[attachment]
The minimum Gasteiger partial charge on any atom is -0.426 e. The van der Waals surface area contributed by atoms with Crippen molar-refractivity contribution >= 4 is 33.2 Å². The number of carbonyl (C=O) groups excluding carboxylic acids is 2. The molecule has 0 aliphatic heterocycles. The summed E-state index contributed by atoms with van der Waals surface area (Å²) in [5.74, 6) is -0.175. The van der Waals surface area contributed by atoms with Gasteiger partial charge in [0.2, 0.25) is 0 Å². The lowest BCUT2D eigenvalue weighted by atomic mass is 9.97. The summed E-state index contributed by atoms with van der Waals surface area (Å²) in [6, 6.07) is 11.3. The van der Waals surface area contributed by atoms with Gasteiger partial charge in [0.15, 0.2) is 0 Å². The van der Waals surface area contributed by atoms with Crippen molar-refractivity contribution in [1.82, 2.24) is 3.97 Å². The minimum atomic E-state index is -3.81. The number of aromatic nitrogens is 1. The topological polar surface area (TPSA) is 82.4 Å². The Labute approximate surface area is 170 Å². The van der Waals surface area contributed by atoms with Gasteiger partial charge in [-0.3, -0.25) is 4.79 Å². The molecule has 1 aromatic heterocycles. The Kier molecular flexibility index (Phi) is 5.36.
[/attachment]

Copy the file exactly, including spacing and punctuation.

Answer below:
The minimum Gasteiger partial charge on any atom is -0.426 e. The van der Waals surface area contributed by atoms with Crippen molar-refractivity contribution >= 4 is 33.2 Å². The number of carbonyl (C=O) groups excluding carboxylic acids is 2. The molecule has 0 aliphatic heterocycles. The summed E-state index contributed by atoms with van der Waals surface area (Å²) in [5.74, 6) is -0.175. The van der Waals surface area contributed by atoms with Gasteiger partial charge in [0.2, 0.25) is 0 Å². The lowest BCUT2D eigenvalue weighted by atomic mass is 9.97. The summed E-state index contributed by atoms with van der Waals surface area (Å²) in [6, 6.07) is 11.3. The van der Waals surface area contributed by atoms with Gasteiger partial charge in [0.15, 0.2) is 0 Å². The van der Waals surface area contributed by atoms with Crippen molar-refractivity contribution in [1.82, 2.24) is 3.97 Å². The minimum atomic E-state index is -3.81. The number of aromatic nitrogens is 1. The topological polar surface area (TPSA) is 82.4 Å². The Labute approximate surface area is 170 Å². The van der Waals surface area contributed by atoms with Gasteiger partial charge in [-0.3, -0.25) is 4.79 Å². The molecule has 1 aromatic heterocycles. The Kier molecular flexibility index (Phi) is 5.36.